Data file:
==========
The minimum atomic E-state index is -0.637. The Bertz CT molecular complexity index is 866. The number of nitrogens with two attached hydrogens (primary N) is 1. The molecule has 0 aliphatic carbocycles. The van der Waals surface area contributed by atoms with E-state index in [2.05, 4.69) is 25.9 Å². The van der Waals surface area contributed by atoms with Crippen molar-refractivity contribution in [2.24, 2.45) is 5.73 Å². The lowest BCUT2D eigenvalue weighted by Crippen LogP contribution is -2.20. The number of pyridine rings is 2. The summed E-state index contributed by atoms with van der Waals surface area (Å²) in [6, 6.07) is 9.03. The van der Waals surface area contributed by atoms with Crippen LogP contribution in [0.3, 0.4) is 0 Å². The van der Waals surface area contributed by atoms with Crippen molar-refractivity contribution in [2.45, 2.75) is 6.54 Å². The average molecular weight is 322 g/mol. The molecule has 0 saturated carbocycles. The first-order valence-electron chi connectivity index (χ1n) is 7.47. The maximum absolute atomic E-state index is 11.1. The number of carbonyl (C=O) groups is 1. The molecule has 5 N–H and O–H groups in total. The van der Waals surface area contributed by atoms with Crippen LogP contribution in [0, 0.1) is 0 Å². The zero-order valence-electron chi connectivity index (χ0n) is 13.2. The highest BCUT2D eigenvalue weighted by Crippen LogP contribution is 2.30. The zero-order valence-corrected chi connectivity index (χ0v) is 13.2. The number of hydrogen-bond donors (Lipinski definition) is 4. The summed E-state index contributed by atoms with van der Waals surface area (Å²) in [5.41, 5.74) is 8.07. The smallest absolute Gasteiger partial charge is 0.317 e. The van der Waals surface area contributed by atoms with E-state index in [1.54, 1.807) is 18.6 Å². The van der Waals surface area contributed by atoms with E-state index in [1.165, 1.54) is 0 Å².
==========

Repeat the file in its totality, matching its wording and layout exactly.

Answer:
The minimum atomic E-state index is -0.637. The Bertz CT molecular complexity index is 866. The number of nitrogens with two attached hydrogens (primary N) is 1. The molecule has 0 aliphatic carbocycles. The van der Waals surface area contributed by atoms with E-state index in [2.05, 4.69) is 25.9 Å². The van der Waals surface area contributed by atoms with Crippen molar-refractivity contribution in [2.24, 2.45) is 5.73 Å². The lowest BCUT2D eigenvalue weighted by Crippen LogP contribution is -2.20. The number of pyridine rings is 2. The summed E-state index contributed by atoms with van der Waals surface area (Å²) in [6, 6.07) is 9.03. The van der Waals surface area contributed by atoms with Crippen LogP contribution in [0.3, 0.4) is 0 Å². The van der Waals surface area contributed by atoms with Crippen molar-refractivity contribution in [2.45, 2.75) is 6.54 Å². The average molecular weight is 322 g/mol. The molecule has 0 saturated carbocycles. The first-order valence-electron chi connectivity index (χ1n) is 7.47. The maximum absolute atomic E-state index is 11.1. The number of carbonyl (C=O) groups is 1. The molecule has 5 N–H and O–H groups in total. The van der Waals surface area contributed by atoms with Crippen LogP contribution in [0, 0.1) is 0 Å². The zero-order valence-electron chi connectivity index (χ0n) is 13.2. The highest BCUT2D eigenvalue weighted by Crippen LogP contribution is 2.30. The zero-order valence-corrected chi connectivity index (χ0v) is 13.2. The number of hydrogen-bond donors (Lipinski definition) is 4. The summed E-state index contributed by atoms with van der Waals surface area (Å²) in [5.41, 5.74) is 8.07. The smallest absolute Gasteiger partial charge is 0.317 e. The van der Waals surface area contributed by atoms with E-state index in [1.54, 1.807) is 18.6 Å². The van der Waals surface area contributed by atoms with E-state index in [1.165, 1.54) is 0 Å².